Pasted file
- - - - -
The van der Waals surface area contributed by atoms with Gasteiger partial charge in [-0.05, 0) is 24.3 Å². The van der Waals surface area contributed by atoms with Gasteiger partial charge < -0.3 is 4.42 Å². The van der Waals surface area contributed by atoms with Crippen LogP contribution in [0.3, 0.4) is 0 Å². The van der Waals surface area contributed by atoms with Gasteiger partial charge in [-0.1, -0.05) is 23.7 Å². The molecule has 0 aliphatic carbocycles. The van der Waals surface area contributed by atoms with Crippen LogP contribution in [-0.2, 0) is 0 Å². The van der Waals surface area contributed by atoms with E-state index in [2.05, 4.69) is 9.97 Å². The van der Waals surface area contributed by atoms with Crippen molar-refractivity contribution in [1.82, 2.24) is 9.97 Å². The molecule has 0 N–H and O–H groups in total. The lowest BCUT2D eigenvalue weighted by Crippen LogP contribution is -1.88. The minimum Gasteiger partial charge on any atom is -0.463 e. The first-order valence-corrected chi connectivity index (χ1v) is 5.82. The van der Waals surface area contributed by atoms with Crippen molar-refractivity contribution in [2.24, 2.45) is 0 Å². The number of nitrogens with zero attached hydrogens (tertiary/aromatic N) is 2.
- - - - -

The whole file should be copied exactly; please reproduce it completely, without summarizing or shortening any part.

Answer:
The van der Waals surface area contributed by atoms with Gasteiger partial charge in [-0.05, 0) is 24.3 Å². The van der Waals surface area contributed by atoms with Gasteiger partial charge < -0.3 is 4.42 Å². The van der Waals surface area contributed by atoms with Crippen LogP contribution in [0.3, 0.4) is 0 Å². The van der Waals surface area contributed by atoms with Gasteiger partial charge in [-0.1, -0.05) is 23.7 Å². The molecule has 0 aliphatic carbocycles. The van der Waals surface area contributed by atoms with Crippen LogP contribution in [-0.2, 0) is 0 Å². The van der Waals surface area contributed by atoms with E-state index in [2.05, 4.69) is 9.97 Å². The van der Waals surface area contributed by atoms with Crippen molar-refractivity contribution in [1.82, 2.24) is 9.97 Å². The molecule has 0 N–H and O–H groups in total. The lowest BCUT2D eigenvalue weighted by Crippen LogP contribution is -1.88. The minimum Gasteiger partial charge on any atom is -0.463 e. The first-order valence-corrected chi connectivity index (χ1v) is 5.82. The van der Waals surface area contributed by atoms with Crippen molar-refractivity contribution in [2.24, 2.45) is 0 Å². The number of nitrogens with zero attached hydrogens (tertiary/aromatic N) is 2.